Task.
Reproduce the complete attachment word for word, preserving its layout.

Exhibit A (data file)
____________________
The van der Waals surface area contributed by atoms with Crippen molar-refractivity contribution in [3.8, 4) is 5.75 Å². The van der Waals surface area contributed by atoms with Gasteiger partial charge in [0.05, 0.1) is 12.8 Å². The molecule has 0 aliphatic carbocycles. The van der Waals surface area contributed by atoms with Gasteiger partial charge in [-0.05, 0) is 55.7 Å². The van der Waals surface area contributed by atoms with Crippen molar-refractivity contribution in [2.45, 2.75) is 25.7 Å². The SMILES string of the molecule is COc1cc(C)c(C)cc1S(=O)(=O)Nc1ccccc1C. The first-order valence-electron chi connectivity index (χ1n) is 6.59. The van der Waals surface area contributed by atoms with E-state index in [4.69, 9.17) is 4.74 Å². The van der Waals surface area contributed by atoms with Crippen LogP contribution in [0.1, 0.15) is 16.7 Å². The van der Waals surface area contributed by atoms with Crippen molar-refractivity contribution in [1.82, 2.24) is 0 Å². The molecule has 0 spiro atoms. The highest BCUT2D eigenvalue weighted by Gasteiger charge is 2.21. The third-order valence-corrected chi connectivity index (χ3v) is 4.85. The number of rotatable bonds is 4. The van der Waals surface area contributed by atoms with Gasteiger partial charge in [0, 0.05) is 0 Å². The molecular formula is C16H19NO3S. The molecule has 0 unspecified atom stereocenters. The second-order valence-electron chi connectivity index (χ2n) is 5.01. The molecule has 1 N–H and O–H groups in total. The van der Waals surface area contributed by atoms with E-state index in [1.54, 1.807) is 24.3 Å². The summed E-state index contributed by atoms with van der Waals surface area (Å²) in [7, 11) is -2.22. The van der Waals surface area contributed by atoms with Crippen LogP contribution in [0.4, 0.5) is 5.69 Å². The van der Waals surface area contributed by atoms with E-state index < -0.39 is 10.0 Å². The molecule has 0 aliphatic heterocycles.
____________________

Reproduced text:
The van der Waals surface area contributed by atoms with Crippen molar-refractivity contribution in [3.8, 4) is 5.75 Å². The van der Waals surface area contributed by atoms with Gasteiger partial charge in [0.05, 0.1) is 12.8 Å². The molecule has 0 aliphatic carbocycles. The van der Waals surface area contributed by atoms with Gasteiger partial charge in [-0.05, 0) is 55.7 Å². The van der Waals surface area contributed by atoms with Crippen molar-refractivity contribution in [2.45, 2.75) is 25.7 Å². The SMILES string of the molecule is COc1cc(C)c(C)cc1S(=O)(=O)Nc1ccccc1C. The first-order valence-electron chi connectivity index (χ1n) is 6.59. The van der Waals surface area contributed by atoms with E-state index in [4.69, 9.17) is 4.74 Å². The van der Waals surface area contributed by atoms with Crippen LogP contribution in [0.1, 0.15) is 16.7 Å². The van der Waals surface area contributed by atoms with Crippen molar-refractivity contribution in [1.82, 2.24) is 0 Å². The molecule has 0 spiro atoms. The highest BCUT2D eigenvalue weighted by Gasteiger charge is 2.21. The third-order valence-corrected chi connectivity index (χ3v) is 4.85. The number of rotatable bonds is 4. The van der Waals surface area contributed by atoms with Gasteiger partial charge in [0, 0.05) is 0 Å². The molecular formula is C16H19NO3S. The molecule has 0 unspecified atom stereocenters. The second-order valence-electron chi connectivity index (χ2n) is 5.01. The molecule has 1 N–H and O–H groups in total. The van der Waals surface area contributed by atoms with E-state index in [1.54, 1.807) is 24.3 Å². The summed E-state index contributed by atoms with van der Waals surface area (Å²) in [7, 11) is -2.22. The van der Waals surface area contributed by atoms with Crippen LogP contribution in [0.4, 0.5) is 5.69 Å². The van der Waals surface area contributed by atoms with E-state index < -0.39 is 10.0 Å². The molecule has 0 aliphatic heterocycles.